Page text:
What comes to mind when you think of retirement: Florida, golf, hobbies, volunteering, generosity, inheritance, higher education, death, or what will I do if I don’t have enough money?
The financial services industry recommends that we replace up to 80 percent of our working income to retire comfortably. This can make us slaves to our own retirement. Today, if 30 percent of our income goes to taxes, 20 per cent to mortgage payments or rent, and 10 per cent to raising kids, then we’re already living on 40 percent of our income!
Malcolm Hamilton of Mercer, a human resource consulting firm, suggests that Canadians realistically only need to replace 50 percent to 60 percent of their working incomes to maintain their current lifestyles into retirement. The $64 question is, “Are we happy with our current lifestyle?”
Retirement is a psychological, social, financial and spiritual issue. What will you do? Do you and your spouse agree? Do you have enough money? Does God still care to use you for kingdom work? Most of us concern ourselves with the money question.
Moses is a classic example of someone who, with some encouragement, believed God wasn’t finished with him even though he was 80 years old (Exodus 7:6). For many of us, a 30-year retirement is a distinct possibility and should be planned for.
How do we make our money last for decades? Most experts agree you should not withdraw more than an amount equal to 4 percent (plus inflation) of your initial principal each year. A part-time job earning $10,000 per year would be similar to a $200,000 investment portfolio. Government sources like the Canada Pension Plan and Old Age Security can provide between $12,000 and $17,000 per year.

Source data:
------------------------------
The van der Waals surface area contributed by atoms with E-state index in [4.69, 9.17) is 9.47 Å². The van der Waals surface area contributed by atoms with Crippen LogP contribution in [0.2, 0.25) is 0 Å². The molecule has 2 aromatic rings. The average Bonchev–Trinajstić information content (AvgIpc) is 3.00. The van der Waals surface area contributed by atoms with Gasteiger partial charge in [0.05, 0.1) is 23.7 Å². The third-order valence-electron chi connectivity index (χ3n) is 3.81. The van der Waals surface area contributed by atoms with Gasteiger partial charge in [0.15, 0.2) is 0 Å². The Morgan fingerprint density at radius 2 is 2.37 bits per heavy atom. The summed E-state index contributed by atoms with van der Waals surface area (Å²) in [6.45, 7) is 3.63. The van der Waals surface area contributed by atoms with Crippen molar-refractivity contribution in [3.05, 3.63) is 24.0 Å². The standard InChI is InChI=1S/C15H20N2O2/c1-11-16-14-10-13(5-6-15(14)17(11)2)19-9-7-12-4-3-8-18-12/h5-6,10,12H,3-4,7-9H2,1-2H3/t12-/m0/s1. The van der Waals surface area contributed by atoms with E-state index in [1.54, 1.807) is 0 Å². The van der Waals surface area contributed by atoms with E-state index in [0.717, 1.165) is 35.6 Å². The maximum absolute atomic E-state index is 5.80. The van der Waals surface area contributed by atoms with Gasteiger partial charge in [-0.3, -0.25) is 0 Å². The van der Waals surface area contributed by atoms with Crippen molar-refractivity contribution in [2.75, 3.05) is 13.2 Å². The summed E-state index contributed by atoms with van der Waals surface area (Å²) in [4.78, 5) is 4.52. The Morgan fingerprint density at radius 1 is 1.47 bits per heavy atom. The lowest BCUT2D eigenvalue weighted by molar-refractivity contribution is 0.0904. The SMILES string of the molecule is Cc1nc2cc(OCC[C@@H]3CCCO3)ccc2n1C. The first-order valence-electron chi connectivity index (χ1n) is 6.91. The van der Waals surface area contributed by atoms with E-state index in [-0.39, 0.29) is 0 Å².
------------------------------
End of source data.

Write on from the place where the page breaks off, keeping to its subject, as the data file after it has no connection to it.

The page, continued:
Retired seniors typically live on less because their expenses are less. However, having the best financial planner and earning the best rate of return is not a guarantee of success. Ultimately, we must trust someone greater than the best human wisdom. Psalm 31:14,15 says, “But I trust in you, O Lord; I say, ‘You are my God.’ My times are in your hands.”
I recently spoke with three retirees and asked them to evaluate their retirement. Each spoke about a sense of gratitude—for health and strength, for strong relationships with family and friends, and for a sense of self-worth and belonging. Their retirements are testimonies to Ecclesiastes 5:19, 20: “Moreover, when God gives any man wealth and possessions, and enables him to enjoy them, to accept his lot and be happy in his work—this is a gift of God. He seldom reflects on the days of his life because God keeps him occupied with gladness of heart.”
What is the alternative? It’s the guy who says, “?‘Self, you’ve done well! You’ve got it made and can now retire. Take it easy and have the time of your life!’ Just then God showed up and said, ‘Fool! Tonight you die. And your barnful of goods—who gets it?’ That’s what happens when you fill your barn with self and not with God” (Luke 12: 19-21, The Message).
Kevin Davidson is a stewardship consultant at the Calgary, Alta., office of Mennonite Foundation of Canada (MFC). For stewardship education and estate and charitable gift planning, contact your nearest MFC office or visit Mennofoundation.ca.